Actor Tom Cruise kicked off a friendly interservice clash between the US Navy and the US Air Force (USAF) in 2018 when he announced that the production of his film Top Gun: Maverick had begun.
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Cruise shared a promotional picture on Twitter featuring ‘Maverick’ (the callsign of Tom Cruise’s character in the movie) looking at a F/A-18E/F Super Hornet with the phrase “Feel the Need” superimposed on it.
The USAF responded to this tweet, saying, “If Maverick had a need for speed, he’d hop into one of our F-15E Strike Eagles! #DYK: They have a top speed of 1,875 miles per hour.”
If Maverick really had a need for speed, he could hop into one of our F-15E Strike Eagles! #DYK: They have a top speed of 1,875 miles per hour. https://t.co/RQtJoWfGJo
— U.S. Air Force (@usairforce) May 31, 2018
This stirred an entertaining exchange between the USAF and US Navy, which went back and forth, with even the Air Force Space Command jumping into the debate, highlighting the 6000 miles-per-hour velocity of its space-launch vehicles.
It appears that the older USAF F-15C Eagle variant may have settled this feud on behalf of the F-15E Strike Eagle, at least for the time being, by scoring a kill against a F/A-18F Super Hornet, piloted by an elite TOPGUN pilot in a recent mock fight.
Fighter pilots from the 194th Fighter Squadron (194th FS) 144th Fighter Wing, California Air National Guard, based at Fresno Air National Guard Base, California, challenged US Navy Fighter Weapons School (TOPGUN) students during their graduation capstone event held in November 2022 at Naval Air Station Fallon, Nevada.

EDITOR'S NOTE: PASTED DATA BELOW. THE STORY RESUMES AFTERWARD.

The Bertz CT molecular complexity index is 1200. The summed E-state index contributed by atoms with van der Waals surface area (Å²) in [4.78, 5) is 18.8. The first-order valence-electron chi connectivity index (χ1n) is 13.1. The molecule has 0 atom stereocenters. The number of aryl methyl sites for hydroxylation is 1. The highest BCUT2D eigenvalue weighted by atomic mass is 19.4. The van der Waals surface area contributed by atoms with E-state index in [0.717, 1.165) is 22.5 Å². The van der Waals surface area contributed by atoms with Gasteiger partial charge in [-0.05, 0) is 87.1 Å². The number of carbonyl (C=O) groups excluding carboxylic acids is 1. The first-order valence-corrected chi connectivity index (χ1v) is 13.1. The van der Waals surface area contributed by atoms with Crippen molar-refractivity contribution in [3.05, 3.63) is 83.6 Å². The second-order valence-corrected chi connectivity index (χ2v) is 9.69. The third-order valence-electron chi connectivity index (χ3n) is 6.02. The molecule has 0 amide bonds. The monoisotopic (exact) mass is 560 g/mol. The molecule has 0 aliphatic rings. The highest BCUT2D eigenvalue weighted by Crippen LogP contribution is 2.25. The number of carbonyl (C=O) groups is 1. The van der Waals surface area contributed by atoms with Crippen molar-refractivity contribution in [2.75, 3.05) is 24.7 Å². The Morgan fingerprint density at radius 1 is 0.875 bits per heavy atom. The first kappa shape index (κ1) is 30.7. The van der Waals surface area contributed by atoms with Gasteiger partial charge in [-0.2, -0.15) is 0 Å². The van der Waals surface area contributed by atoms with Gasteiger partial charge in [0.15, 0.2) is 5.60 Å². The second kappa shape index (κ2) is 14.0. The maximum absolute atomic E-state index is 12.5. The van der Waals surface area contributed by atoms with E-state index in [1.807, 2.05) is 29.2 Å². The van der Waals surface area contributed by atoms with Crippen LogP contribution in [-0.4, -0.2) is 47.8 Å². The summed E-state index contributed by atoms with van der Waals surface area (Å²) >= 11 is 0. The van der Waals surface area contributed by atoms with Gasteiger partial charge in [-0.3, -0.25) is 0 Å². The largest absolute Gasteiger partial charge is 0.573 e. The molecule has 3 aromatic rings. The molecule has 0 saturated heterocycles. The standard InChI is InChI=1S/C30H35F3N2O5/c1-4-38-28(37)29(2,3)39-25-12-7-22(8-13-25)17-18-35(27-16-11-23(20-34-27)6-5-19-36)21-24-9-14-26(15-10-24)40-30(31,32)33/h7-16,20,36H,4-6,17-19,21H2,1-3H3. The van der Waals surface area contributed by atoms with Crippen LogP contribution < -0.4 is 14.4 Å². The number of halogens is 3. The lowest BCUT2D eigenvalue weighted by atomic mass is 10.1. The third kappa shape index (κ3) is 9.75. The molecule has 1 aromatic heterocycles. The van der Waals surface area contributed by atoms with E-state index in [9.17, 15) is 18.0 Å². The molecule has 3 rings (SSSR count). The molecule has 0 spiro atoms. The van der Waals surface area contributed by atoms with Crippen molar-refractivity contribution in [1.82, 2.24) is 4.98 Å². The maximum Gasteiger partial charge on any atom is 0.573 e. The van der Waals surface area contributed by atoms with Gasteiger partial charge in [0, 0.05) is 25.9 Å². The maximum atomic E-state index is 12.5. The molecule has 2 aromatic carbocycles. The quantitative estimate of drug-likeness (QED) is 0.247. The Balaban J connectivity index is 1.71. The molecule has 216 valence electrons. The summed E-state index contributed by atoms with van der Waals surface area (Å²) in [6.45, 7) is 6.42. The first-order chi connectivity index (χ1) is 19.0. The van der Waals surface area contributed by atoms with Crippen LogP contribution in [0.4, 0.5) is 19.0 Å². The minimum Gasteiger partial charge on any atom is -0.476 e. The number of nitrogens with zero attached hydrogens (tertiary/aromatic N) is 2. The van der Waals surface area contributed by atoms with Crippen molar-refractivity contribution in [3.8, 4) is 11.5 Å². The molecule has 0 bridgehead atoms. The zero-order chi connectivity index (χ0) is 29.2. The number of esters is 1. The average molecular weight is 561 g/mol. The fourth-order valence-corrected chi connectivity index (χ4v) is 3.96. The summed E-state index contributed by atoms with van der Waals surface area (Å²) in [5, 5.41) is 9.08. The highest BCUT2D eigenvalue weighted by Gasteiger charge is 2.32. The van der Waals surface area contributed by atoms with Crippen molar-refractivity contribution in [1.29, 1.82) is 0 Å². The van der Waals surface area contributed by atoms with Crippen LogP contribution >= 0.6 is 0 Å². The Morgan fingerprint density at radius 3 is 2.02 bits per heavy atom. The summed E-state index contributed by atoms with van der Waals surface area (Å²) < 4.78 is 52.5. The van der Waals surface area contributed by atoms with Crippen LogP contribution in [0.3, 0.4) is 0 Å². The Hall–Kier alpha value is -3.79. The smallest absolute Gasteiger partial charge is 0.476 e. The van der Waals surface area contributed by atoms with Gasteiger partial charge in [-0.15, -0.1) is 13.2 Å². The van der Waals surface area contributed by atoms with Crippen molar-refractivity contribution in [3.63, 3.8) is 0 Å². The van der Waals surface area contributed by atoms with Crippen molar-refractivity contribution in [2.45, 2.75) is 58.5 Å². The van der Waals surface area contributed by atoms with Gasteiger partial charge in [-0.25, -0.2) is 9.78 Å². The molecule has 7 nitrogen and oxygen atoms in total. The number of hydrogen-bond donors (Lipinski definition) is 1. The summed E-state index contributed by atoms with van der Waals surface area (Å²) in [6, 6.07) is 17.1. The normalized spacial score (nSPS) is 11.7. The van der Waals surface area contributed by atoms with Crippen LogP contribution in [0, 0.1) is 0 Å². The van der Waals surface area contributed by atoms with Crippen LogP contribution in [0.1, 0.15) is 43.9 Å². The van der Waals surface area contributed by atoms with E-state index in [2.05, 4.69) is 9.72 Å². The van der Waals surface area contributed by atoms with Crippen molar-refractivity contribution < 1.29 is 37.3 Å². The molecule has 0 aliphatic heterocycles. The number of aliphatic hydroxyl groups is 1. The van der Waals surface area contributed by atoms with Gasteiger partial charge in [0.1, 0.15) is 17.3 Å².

Fighter pilots and airframes from across the US military are invited to oppose the TOPGUN students during their capstone events, which comprise simulated one-on-one combat engagements, as per the press release issued by the 144th Fighter Wing on December 29, 2022.
“Our unit was honored to be invited to participate with these elite Navy pilots. These partnerships provide unique and valuable flying opportunities for everyone involved,” said Lt. Col. David Allamandola, 194th FS pilot.
F-15 Eagle Vs F/A-18F Super Hornet
The 194th FS is equipped with the F-15 Eagle, which replaced the F-16, the unit’s previous aircraft, in 2013. Apart from the F-15s, this year’s graduating TOPGUN pilots flew against F-16s, F-35s, and F-18s during the event.
“It is important to train with other branches frequently,” US Air National Guard Capt. Dane Ruhnau, 194th FS pilot said. “When the fight happens, we will need to execute as a joint force to be successful against a near-peer adversary.”
Ruhnau was one of the five 194th FS pilots who participated in the event and was able to score a kill against a F/A-18F
“You don’t know what airframe you’re fighting until you arrive at the merge. At the merge, you must visually identify your counterpart and adjust your plan according to what you see. In my engagement, I merged with a F/A-18F Super Hornet. I knew he would have the advantage in low-speed maneuvering, and I would have the advantage in power,” Ruhnau said.
‘Merge’ refers to a very close, neutral pass made by opposing aircraft when they first meet in an air-to-air engagement, generally heading in opposite directions.
The F-15 Eagle is powered by two Pratt & Whitney F100-PW-100 turbofan engines, each producing around 23000-25000 pounds of thrust (with afterburners), providing a very high thrust-to-weight ratio (TWR) of about 1.19 according to some open sources.
By comparison, the F/A-18F Super Hornet is powered by two General Electric F414-GE-400 turbofans, reportedly producing 22,000 pounds of thrust each (with an afterburner), providing a TWR of only around 1.09.